Extra Spicy Guacamole is a healthy dip with a serious flavor and health kick! A great way to add flavor to raw veggies for those that love all things spicy!
Hi, friends! In honor of National Hot N’ Spicy Day I’m headed downtown to share a few spicy recipes on Good Morning Arizona!
I wish every day was National Hot N’ Spicy Day because spicy food is my absolute favorite. Unfortunately, I don’t have it as much as I would like because Mr. Hungry does not share my love for all the mouth on fire goodness. So, I was especially excited to have an excuse to make things as spicy as possible today!
If you share my love for spicy things that’s great because spicing things up is a great way to add flavor and cut back on excess calories. Spicy foods also have a number of health benefits, in fact, peppers were on my list of 5 foods you should absolutely be cooking with!
This recipe contains two super hot types of small peppers that pack huge health benefits.
Jalapenos are available green but turn red when totally mature. They help support the immune system by providing 17mg of Vitamin C. In addition, they promote skin and eye health by providing Vitamin A.
Cayenne pepper is also nutrient rich supplying Vitamin C, Vitamin B6, Vitamin E, potassium, and manganese. It also contains flavonoids which harness its antioxidant properties.
Both jalapenos and cayenne pepper contain a powerful component known as capsaicin. Capsaicin is thought to be the primary driving force behind the heat and the health benefits.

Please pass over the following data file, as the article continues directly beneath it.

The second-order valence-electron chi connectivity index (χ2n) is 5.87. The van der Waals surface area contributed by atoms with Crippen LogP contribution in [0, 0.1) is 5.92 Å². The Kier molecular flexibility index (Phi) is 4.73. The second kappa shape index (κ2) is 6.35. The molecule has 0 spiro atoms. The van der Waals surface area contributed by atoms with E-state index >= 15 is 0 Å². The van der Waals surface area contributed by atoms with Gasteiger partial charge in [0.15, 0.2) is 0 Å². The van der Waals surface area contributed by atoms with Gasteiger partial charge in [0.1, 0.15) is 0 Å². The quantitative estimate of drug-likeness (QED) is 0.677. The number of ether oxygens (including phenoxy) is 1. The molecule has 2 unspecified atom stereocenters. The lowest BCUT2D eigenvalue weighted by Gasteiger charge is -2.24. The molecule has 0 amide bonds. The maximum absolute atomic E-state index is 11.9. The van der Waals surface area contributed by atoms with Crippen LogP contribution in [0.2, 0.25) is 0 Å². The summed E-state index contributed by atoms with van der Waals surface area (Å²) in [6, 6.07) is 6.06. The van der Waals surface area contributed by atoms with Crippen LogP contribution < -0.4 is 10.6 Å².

Anti-inflammatory & Pain Relief
Capsaicin is an antioxidant that has anti-inflammatory properties, has been used as a topical analgesic (pain relief), and promotes vasodilation (which can lower blood pressure.) In fact, some research has shown that countries with cultures that traditionally use peppers regularly tend to have lower rates of heart disease. This may be because capsaicin helps to protect fatty acids from being oxidized (damaged).
Have you heard that spicy foods help you burn more calories? It’s true, capsaicin increases your rate of thermogenesis and oxygen consumption for about 20 minutes after ingestion. One of the many reasons I no longer advocate reolying on counting calories. The calorie equation is affected by more than just calories in = calories out.
Decrease Risk of Type 2 Diabetes
In 2006, a study published in the Journal of Clinical Nutrition found that when chili peppers are included in a meal there is a lower amount of insulin required to bring blood sugar down. The more frequent peppers in the meal, the less insulin was required.
Capsaicin has also been researched for it’s potential to signal anti-tumor, specifically in prostate cancer.
Chop 1/2 of onion in four pieces and place in food processor. Cut of stem off jalapeno and deseed (optional - if you leave the seeds in, it will be hotter), add to food processor. Cut garlic into four pieces and add to food processor. Add cilantro, lime, salt and cayenne pepper. Pulse until everything is chopped into small pieces. Goal is a fine chop, don't over process or it will become minced.
Combine mixture with mashed avocados!
Serve with chips and veggies!
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Love spicy? Check out some of these other recipes that bring the heat! (All recipes are gluten free.)
- Spicy Quinoa Skillet
- 20 Minute Enchilada Skillet
- Spicy Asian Chicken Lettuce Wraps
- Spicy Broccoli Cheddar Quiche
- Sriracha Hummus
- Spicy Tuna Salad
- Mexican Spicy Hummus Dip
- Spicy Farmbox Stir Fry
- Spicy Tuna Avocado Cakes
- Turkey Enchiladas (must use gluten free wraps)
- 3 Ingredient Crockpot Green Curry Chicken
- Thai Green Curry Burgers
Check back next week for the ginger smoothie recipe I shared on today’s segment. Or never miss a post by subscribing below. To welcome you to the community I’ll send you a copy of my High-Protein Breakfast Recipes ebook which contains all recipes that can be made ahead and are gluten free.
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- Westerterp-Plantenga, Margriet, and Pilou LHR Janssens. “Red Pepper Can Enhance Energy Metabolism and Satiety.” Nutrition Today 49.5 (2014): S6-S7.